I grew up in a superb Christian home and had some idea what to expect when I became a father. At the same time, however, there were some surprises along the way. Here is a list of what I’d want new fathers to know, some gleaned from the family in which I grew up, some from the one I’m raising.
1. The first decade
Although it's different for many families, I was surprised—and I wish someone had told me about ahead of time—how different the first decade of raising children is from the second. In years 1–10, all the focus is inward, toward the family and the parents. It's extremely intense. A friend told me once he sometimes feels like he has to practically yell at his children, "Yes, I see you! I see that thing you are doing! I notice you! Good job!"
But in the second decade, as children pass developmentally from one stage to another, the focus turns outward; your children are branching out on their own, differentiating, launching out into life. Before, they wouldn't leave you alone; now it's hard to get them out of their rooms, where they're listening to cool music and posting on Instagram and generally being cooler than you. The struggle is to find family time.
The almost total contrast surprised me. The intensity is relentless in the first decade, but keep telling yourself: I have 10 years to pour into my kids, and then the intensity will ease up, and there will be a lot more time to relax, be quiet, and do my own thing. So hang in there. It is over quite quickly.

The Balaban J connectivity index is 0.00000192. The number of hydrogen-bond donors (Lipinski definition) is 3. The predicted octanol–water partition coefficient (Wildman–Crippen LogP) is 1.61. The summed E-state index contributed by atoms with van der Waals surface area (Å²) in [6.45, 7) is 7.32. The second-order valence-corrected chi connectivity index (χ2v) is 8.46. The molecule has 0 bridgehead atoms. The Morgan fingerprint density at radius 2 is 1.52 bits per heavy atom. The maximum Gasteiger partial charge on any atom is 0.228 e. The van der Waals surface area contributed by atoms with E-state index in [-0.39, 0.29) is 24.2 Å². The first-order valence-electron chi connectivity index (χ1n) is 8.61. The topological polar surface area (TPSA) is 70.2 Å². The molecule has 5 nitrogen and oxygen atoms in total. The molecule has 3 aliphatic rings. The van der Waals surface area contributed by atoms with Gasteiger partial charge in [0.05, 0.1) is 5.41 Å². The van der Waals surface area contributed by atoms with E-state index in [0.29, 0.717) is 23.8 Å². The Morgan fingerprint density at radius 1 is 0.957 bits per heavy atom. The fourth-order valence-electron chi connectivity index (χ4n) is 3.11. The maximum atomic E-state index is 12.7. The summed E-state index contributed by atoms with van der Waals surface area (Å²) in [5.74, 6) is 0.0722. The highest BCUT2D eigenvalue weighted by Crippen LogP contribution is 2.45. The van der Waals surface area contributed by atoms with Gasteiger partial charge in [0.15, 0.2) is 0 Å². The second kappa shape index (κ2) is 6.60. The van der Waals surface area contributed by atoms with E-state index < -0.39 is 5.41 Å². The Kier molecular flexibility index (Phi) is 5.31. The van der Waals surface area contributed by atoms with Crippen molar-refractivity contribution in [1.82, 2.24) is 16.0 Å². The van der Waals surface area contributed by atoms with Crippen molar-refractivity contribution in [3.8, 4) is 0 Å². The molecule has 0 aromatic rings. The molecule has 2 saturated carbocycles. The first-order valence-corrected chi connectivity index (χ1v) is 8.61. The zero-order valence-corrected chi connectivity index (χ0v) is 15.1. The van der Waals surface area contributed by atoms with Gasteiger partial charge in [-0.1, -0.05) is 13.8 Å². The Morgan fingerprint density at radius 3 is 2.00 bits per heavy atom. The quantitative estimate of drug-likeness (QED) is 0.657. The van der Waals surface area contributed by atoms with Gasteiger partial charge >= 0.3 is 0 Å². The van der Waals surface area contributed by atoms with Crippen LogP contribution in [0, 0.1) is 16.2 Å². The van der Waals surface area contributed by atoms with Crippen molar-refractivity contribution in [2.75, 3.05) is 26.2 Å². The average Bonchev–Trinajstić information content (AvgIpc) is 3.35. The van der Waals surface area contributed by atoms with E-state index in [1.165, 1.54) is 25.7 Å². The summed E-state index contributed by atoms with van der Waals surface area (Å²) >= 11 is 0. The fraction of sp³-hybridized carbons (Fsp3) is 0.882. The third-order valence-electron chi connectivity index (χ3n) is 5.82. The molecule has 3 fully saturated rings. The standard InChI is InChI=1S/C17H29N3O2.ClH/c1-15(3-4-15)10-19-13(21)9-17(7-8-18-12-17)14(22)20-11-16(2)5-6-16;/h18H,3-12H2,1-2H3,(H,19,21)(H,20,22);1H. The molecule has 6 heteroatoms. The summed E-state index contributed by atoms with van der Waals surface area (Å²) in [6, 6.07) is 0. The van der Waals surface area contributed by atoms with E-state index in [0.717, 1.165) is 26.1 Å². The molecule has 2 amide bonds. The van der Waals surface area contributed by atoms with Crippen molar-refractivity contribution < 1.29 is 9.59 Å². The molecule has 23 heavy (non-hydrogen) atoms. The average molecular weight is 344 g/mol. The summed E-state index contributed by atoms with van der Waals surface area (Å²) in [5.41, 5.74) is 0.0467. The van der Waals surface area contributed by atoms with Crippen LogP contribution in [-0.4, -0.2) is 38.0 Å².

2. Selfish patterns
A lot of the things I worried about in my kids—recalcitrantly selfish patterns—get worked out as the kids grow. It's God's pattern for how human beings develop. As your kids move from being very young children to early adolescence, it will actually start to occur to them that other people exist and matter. Just give it time.
3. Christian discipleship
If you wait to try to inculcate real Christian discipleship and worldview into your kids in the second decade, it'll be centuries too late. You need to start as soon as they can talk, and do it repeatedly, so that when are awash in the anti-God culture of middle and high school, they don't buy into it too much. The goal is for the world’s culture to feel weird enough to them that they don’t make their home there, and you have some room to speak the gospel to them. (And they will be influenced by and conform to the world; there's no way around it. The point is to have a structure in place so the damage is limited.)
I recommend lots of the "Jesus Storybook Bible," lots of praying with and for them, and lots of thinking out loud with them about obeying Jesus, actually caring about other people, etc., so that as teenagers they can start to run in the way of God's commandments.
4. Hard work
Kids will be absolutely the toughest thing you ever do. Work will be a cake-walk in comparison, and weekends will be more tiring than your work week. Coming home at 5:00 p.m. will be the beginning of second shift for you. It's beyond exhausting. But God sets up human experience in this way (for most of us, anyway) in order to develop and deepen in us the ability to give to others. Everything else, every other problem, will seem so easy in comparison. You'll be better able to give to others for the rest of your life after getting a kid to the first decade mark.
5. A father’s relationship with God
As a father, the attention and energy of the family will be directed at you in a particular way: your wife will need you when you get home, and the relationship with your kids will be one-way: you give, your kids take. It will be very easy to become self-pitying (who takes care of me? who puts me first?) and for the relationships to become adversarial, with you putting up walls to have time alone while the rest of the family demands your attention. It's easy for resentments to build and all parties to feel (with some justification) as if they're the ones who've been wronged; and if it progresses, you may find refuge in an affair or some kind of addiction.